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At Work With: Francesco Franchi, IL Magazine
At work with

At Work With: Francesco Franchi, IL Magazine

Francesco Franchi is an Italian editorial designer who has been applying his theories for a new paradigm of news design to IL Magazine, the monthly magazine of newspaper Il Sole 24 Ore. The result has been a multiple award-winning exposition of typographic and infographic invention, a thrilling visual treat that transcends its Italian-only execution. We join him as his first book on the subject of news design is published, itself a tour de force of design featuring many of the leading figures of contemporary editorial design.

Where are you today?
I’m in Milan, in the newsroom of the Italian financial daily newspaper Il Sole 24 Ore where I work. The building was designed by architect Renzo Piano.

What can you see from the window?
At this moment in my room the automatic curtains are lowered and we cannot look outside. I move out into the corridor to show you what I can see from the windows.

How many emails are waiting in your inbox?

What's your favourite magazine this morning?
This morning I’d like to order the new issue of Desports (the French sports mook), a collection of literary articles about sports and athletes. I saw that its editor-in-chief Adrien Bosc has just posted their new cover.

I’m also waiting for the latest issue of Gym Class Magazine which I bought a few days ago from the magCulture shop.

And your favourite newspaper?
The Sunday edition of The New York Times.

What inspired your fascination with infographics and diagrams?
I always preferred to make a diagram rather than write something. Graphs, charts, maps, and schemes have always intrigued me, probably because of the manner in which they communicate concisely and unambiguously on the basis of a set of commonly understood conventions.

Your new book is packed with information. How long did it take to prepare?
A year.

The book gives a wonderful exposition of the theory and engineering of editorial design, defining it almost as science. Yet one of the most exciting things for me about editorial design is the art
the random discovery, the surprise juxtaposition. Is there space for that in your vision of design?
Yes, of course, there is. In some cases serendipity can point the way to new ideas and new ways of thinking. The designer requires logical talents (calculation and precision) and imagination, or even the talents of an explorer/investigator, including, for example, the serendipity that might lead him to welcome and make use of the unexpected, an unforeseen and random fact. Among the traits of the investigator is also creativity of thought, which implies the rejection of seriality and uniformity as a prerequisite, to start instead from questions posed by the natural and social environment in search of new possible responses.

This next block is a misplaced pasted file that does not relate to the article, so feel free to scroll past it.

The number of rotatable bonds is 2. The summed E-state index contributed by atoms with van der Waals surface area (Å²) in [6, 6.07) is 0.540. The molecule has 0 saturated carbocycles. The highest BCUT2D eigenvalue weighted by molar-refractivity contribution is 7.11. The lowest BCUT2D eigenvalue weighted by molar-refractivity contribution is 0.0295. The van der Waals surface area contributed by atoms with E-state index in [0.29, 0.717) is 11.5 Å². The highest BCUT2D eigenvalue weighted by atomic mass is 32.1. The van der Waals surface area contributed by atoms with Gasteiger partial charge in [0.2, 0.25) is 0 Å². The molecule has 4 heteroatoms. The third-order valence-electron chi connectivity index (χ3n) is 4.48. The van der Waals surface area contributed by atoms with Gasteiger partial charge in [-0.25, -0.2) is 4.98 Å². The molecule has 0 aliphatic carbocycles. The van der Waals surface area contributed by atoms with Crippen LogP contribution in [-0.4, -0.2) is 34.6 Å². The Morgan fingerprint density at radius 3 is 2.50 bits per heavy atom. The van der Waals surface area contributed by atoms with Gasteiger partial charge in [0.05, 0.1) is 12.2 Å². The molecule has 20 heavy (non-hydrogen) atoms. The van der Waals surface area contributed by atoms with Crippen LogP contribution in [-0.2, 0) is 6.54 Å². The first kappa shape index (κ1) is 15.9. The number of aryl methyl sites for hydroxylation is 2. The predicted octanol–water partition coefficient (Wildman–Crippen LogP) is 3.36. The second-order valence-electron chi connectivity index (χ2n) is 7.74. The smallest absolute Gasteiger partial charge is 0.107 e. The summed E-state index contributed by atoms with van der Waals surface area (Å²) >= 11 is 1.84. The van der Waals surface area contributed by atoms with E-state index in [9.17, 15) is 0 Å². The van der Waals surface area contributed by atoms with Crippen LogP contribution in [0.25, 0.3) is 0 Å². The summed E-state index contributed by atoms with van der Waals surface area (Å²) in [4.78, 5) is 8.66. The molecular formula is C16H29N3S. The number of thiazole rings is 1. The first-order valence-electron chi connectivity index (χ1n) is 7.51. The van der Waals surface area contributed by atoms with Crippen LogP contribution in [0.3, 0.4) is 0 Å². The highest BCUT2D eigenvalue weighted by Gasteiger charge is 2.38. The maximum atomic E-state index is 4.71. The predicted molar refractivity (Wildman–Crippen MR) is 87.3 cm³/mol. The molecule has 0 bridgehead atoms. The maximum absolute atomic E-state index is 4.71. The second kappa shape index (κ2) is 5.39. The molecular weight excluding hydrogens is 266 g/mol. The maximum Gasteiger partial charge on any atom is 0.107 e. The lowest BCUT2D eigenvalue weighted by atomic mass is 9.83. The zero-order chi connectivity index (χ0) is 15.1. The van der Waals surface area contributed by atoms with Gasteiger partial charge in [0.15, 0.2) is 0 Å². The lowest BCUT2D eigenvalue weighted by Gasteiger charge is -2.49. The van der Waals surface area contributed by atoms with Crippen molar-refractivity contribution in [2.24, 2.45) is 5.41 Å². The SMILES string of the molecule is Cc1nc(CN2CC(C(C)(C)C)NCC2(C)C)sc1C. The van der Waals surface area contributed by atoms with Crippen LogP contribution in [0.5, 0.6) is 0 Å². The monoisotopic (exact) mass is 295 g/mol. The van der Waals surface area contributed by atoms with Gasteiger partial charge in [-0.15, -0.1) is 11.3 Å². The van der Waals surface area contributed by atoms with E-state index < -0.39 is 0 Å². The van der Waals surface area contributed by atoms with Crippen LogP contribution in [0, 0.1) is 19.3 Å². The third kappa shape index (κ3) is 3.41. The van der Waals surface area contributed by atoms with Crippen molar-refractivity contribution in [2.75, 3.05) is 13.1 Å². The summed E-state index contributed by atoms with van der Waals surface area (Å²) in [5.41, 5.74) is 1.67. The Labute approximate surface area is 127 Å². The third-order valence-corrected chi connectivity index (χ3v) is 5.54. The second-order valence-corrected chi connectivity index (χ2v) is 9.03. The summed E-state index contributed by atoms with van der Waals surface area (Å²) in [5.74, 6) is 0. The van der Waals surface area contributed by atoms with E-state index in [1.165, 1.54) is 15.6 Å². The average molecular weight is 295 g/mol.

Manners and methods of planning are different according to the designer and type of project. Design is not only the solution of problems through the application of pre-established rules, but on the contrary, the invention itself of rules to the resolve the problem. Machines may help the designer in his planning and monitoring activities. In particular, the interactive use of a computer expands the exploratory capabilities of the invention process.

Do you worry that
the infographic is becoming the latest cool ‘style’ and we are becoming surrounded by what Edward Tufte describes as Chartjunk'?
I do not worry because I’m seeing a lot of intelligent representations of data which I think they are able to make the difference and to stem the chart-junkies. Turning visualisation into a story asks for a designer’s point of view and it demands responsibility. In order to become better at what we do I think that we all need to try new things, to experiment and sometimes also to fail.

What was the last thing your editor said to you?
Two things. 1. I would like an illustrated Christmas cover: lively, colorful, cheerful and plentiful 2. We have to develop an infographic double spread page about Iran.

What are you most looking forward to this week?
This week we are closing the next issue of IL.

What are you least looking forward to this week?
The production manager who will call me because, I already know, we will be in late with the deadline for this issue

What will you be doing after this chat?
I’ll work with Davide Mottes, a designer here at the magazine, on the forthcoming cover story for the next issue (above). We’re developing a special infographic session. We started working on this topic a few weeks ago during a workshop in Singapore organized together with Gestalten and the design think-tank Methodology (video:

Francesco’s book ‘Designing News’ is highly recommended.
Published by Gestalten, ISBN 978-3-89955-468-7, £45/$78/e49.90

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